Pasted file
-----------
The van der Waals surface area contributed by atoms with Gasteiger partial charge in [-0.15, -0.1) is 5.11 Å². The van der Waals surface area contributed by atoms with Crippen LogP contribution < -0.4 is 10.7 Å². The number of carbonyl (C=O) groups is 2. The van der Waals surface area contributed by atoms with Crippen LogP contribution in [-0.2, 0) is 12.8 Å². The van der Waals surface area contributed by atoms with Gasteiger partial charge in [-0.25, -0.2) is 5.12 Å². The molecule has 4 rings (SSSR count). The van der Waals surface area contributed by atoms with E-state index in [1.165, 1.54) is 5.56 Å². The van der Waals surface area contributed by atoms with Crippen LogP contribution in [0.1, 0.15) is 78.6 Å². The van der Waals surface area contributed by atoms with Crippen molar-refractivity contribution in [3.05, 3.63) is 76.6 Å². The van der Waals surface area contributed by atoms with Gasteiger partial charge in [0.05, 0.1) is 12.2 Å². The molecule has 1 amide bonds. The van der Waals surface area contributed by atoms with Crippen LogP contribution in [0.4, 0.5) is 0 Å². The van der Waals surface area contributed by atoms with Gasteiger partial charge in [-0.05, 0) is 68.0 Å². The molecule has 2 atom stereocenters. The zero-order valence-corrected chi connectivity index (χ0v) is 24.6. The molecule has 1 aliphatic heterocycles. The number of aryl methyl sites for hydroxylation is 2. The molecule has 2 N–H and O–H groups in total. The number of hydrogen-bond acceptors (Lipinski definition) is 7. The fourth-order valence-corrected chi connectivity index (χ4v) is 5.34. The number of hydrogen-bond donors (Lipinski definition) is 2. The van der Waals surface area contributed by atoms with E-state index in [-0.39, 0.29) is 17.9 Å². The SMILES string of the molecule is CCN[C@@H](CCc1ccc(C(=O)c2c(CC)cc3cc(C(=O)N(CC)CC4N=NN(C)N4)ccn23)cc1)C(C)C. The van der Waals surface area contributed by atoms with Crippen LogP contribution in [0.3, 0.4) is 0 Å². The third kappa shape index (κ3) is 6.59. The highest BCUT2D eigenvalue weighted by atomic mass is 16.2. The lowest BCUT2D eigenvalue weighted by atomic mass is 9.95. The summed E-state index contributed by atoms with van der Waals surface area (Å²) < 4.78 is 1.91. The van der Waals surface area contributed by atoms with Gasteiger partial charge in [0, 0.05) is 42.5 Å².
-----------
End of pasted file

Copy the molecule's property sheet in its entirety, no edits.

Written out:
The van der Waals surface area contributed by atoms with Gasteiger partial charge in [-0.15, -0.1) is 5.11 Å². The van der Waals surface area contributed by atoms with Crippen LogP contribution < -0.4 is 10.7 Å². The number of carbonyl (C=O) groups is 2. The van der Waals surface area contributed by atoms with Crippen LogP contribution in [-0.2, 0) is 12.8 Å². The van der Waals surface area contributed by atoms with Gasteiger partial charge in [-0.25, -0.2) is 5.12 Å². The molecule has 4 rings (SSSR count). The van der Waals surface area contributed by atoms with E-state index in [1.165, 1.54) is 5.56 Å². The van der Waals surface area contributed by atoms with Crippen LogP contribution in [0.1, 0.15) is 78.6 Å². The van der Waals surface area contributed by atoms with Crippen molar-refractivity contribution in [3.05, 3.63) is 76.6 Å². The van der Waals surface area contributed by atoms with Gasteiger partial charge in [0.05, 0.1) is 12.2 Å². The molecule has 1 amide bonds. The van der Waals surface area contributed by atoms with Crippen LogP contribution in [0.4, 0.5) is 0 Å². The van der Waals surface area contributed by atoms with Gasteiger partial charge in [-0.05, 0) is 68.0 Å². The molecule has 2 atom stereocenters. The zero-order valence-corrected chi connectivity index (χ0v) is 24.6. The molecule has 1 aliphatic heterocycles. The number of aryl methyl sites for hydroxylation is 2. The molecule has 2 N–H and O–H groups in total. The number of hydrogen-bond acceptors (Lipinski definition) is 7. The fourth-order valence-corrected chi connectivity index (χ4v) is 5.34. The number of hydrogen-bond donors (Lipinski definition) is 2. The van der Waals surface area contributed by atoms with E-state index in [-0.39, 0.29) is 17.9 Å². The SMILES string of the molecule is CCN[C@@H](CCc1ccc(C(=O)c2c(CC)cc3cc(C(=O)N(CC)CC4N=NN(C)N4)ccn23)cc1)C(C)C. The van der Waals surface area contributed by atoms with Crippen LogP contribution in [0.3, 0.4) is 0 Å². The third kappa shape index (κ3) is 6.59. The highest BCUT2D eigenvalue weighted by atomic mass is 16.2. The lowest BCUT2D eigenvalue weighted by atomic mass is 9.95. The summed E-state index contributed by atoms with van der Waals surface area (Å²) < 4.78 is 1.91. The van der Waals surface area contributed by atoms with Gasteiger partial charge in [0, 0.05) is 42.5 Å².